On the City of Omaha, NE’s website homepage, a photo of Mayor Jean Stothert sits alongside a message that reads, "Open and transparent government is your right and our responsibility."
Above that, a red ticker shares a link to COVID-19 information, directing users to a lengthy wall of text regarding all coronavirus-related updates the city has shared since March 7. Residents who wish to learn more via the city’s official social media channels, email newsletter or text messaging service, are out of luck: This website is the only active form of Omaha’s communications, outside of Stothert’s own Facebook page.
For a city of nearly 500,000, this lack of communication platforms is seen by some as shocking. Reasons for the lack of outreach, or explanations of what the city is doing to mitigate this challenge, could not be confirmed by Smart Cities Dive, as the city did not respond to multiple requests for information or interviews between April 2-17.
In a Medium post, resident Brian Smith wrote that this "unusual" situation has "real consequences," particularly amid a health pandemic.
"In the normal course of business, it is troubling that the City of Omaha does not communicate directly with residents," he wrote. "In time of crisis, it is unacceptable."
Smith isn’t alone in his concern regarding the city’s approach to communications. Since Omaha confirmed its first case of COVID-19 on March 6, a number of community organizations have launched or ramped up efforts to fill the gaps in Omaha’s information-sharing strategies.
The city’s lack of communication infrastructure has made things "really difficult," said lifelong Omaha resident Dawaune Hayes. "It kind of puts it off to the nonprofits to figure out how to stress this major civic need that isn’t just a convenience. It’s really a matter of life and death."
Picking up the slack
In 2018, Hayes founded North Omaha Information Support Everyone (NOISE), a digital platform designed to engage communities in news regarding politics and local events. Since the onset of COVID-19, NOISE has channeled its energy into coronavirus coverage to inform North Omaha’s communities of color who are particularly susceptible to contracting the virus.
"Any type of health disparity is always going to impact the most vulnerable, who don’t have health insurance, who don’t have the choice to be able to stay at home or have adequate housing," Hayes said.
Morning call w/ #BlackMediaOmaha to develop creative responses to COVID-19 impacting the Black community:— North Omaha Information Support Everyone (@noiseomaha) April 8, 2020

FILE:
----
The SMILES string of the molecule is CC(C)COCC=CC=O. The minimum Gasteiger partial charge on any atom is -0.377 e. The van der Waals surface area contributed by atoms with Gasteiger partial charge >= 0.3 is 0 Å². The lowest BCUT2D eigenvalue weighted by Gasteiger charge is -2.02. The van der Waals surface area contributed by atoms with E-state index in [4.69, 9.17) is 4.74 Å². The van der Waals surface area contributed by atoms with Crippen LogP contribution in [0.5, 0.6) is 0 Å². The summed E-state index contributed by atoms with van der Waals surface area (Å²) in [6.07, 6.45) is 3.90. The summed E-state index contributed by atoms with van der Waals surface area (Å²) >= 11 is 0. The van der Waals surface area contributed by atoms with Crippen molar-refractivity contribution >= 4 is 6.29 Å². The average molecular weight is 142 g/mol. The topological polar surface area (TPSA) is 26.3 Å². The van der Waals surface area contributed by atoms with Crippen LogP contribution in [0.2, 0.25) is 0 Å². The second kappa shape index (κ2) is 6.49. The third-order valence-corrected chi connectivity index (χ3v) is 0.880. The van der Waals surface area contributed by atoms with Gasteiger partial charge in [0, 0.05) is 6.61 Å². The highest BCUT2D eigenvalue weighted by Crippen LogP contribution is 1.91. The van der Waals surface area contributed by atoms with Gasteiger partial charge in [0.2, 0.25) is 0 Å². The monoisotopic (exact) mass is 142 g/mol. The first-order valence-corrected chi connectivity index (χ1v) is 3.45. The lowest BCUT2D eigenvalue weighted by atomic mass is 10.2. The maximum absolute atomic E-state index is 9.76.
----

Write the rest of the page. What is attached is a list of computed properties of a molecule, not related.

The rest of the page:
- Hip-Hop artists to create jingles/use influence
- Regular radio updates
- Cohesive consistent messaging
- Leverage culture to make news more interesting
Traffic on NOISE’s website quadrupled in March as the pandemic spread, Hayes said. NOISE also saw an uptick in subscribers, particularly for its text alert service, which sends out frequent text messages with updates from the mayor’s press conferences.
Hayes, who has worked with Mayor Stothert on various city boards, said the city is "way behind" in its communications infrastructure, noting its current website is like something from "the early 2000s." He questioned the lack of an Office of Communications and said the city needs more multi-language resources. At least 15 languages are spoken in the city, according to Hayes.
Lifelong Omaha resident Kimara Snipe agreed with Hayes’ calls for the city to step up communications, noting Omaha is a "resource rich" town, yet that’s not apparent in the way information is disseminated.
"There’s a lot of philanthropy here, a lot of money floating around," Snipe told Smart Cities Dive. "But what really happens is people don’t sit down at the table together. There’s a lot of silos. Our city leadership has not done a good job at bringing those silos together."
Snipe is heavily involved in Omaha through her work for the city’s public libraries, her role as an elected member on the local Board of Education and her role as president of the South Omaha Neighborhood Alliance. These networks have given Snipe an inside look at community needs, enabling her to communicate information amid COVID-19.
In early March, Snipe created a community-led communications hub called the Omaha Community Response Task Force to provide information, resources and health support to individuals and families across Omaha. A few days following the creation of this task force, Mayor Stothert announced her own Community Response Advisory Board to address COVID-19.
Snipe claims a liaison of the mayor was on the first phone meeting Snipe held to discuss the creation of the task force. The mayor never asked for Snipe’s input in developing Omaha's COVID-19 advisory board, or for general suggestions on ensuring communities are informed.